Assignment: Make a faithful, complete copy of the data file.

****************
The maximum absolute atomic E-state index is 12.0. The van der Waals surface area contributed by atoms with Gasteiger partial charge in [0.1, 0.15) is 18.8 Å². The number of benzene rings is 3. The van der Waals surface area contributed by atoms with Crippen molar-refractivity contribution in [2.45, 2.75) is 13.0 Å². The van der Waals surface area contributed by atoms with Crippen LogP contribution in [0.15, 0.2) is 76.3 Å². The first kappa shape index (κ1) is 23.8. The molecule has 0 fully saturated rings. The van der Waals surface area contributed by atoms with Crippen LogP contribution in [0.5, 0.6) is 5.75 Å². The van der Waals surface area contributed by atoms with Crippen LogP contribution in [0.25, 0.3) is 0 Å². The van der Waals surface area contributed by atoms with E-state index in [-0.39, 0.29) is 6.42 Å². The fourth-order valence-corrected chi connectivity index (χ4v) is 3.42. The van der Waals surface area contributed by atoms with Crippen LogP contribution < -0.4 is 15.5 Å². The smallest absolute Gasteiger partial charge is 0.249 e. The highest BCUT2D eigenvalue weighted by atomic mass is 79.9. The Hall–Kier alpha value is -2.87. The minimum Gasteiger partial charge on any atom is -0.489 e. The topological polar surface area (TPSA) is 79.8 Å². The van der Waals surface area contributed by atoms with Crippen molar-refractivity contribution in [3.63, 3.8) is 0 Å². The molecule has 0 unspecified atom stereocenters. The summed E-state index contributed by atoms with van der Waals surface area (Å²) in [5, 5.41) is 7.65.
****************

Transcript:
The maximum absolute atomic E-state index is 12.0. The van der Waals surface area contributed by atoms with Gasteiger partial charge in [0.1, 0.15) is 18.8 Å². The number of benzene rings is 3. The van der Waals surface area contributed by atoms with Crippen molar-refractivity contribution in [2.45, 2.75) is 13.0 Å². The van der Waals surface area contributed by atoms with Crippen LogP contribution in [0.15, 0.2) is 76.3 Å². The first kappa shape index (κ1) is 23.8. The molecule has 0 fully saturated rings. The van der Waals surface area contributed by atoms with Crippen LogP contribution in [0.5, 0.6) is 5.75 Å². The van der Waals surface area contributed by atoms with Crippen LogP contribution in [0.25, 0.3) is 0 Å². The van der Waals surface area contributed by atoms with E-state index in [-0.39, 0.29) is 6.42 Å². The fourth-order valence-corrected chi connectivity index (χ4v) is 3.42. The van der Waals surface area contributed by atoms with Crippen LogP contribution < -0.4 is 15.5 Å². The smallest absolute Gasteiger partial charge is 0.249 e. The highest BCUT2D eigenvalue weighted by atomic mass is 79.9. The Hall–Kier alpha value is -2.87. The minimum Gasteiger partial charge on any atom is -0.489 e. The topological polar surface area (TPSA) is 79.8 Å². The van der Waals surface area contributed by atoms with Crippen molar-refractivity contribution in [3.63, 3.8) is 0 Å². The molecule has 0 unspecified atom stereocenters. The summed E-state index contributed by atoms with van der Waals surface area (Å²) in [5, 5.41) is 7.65.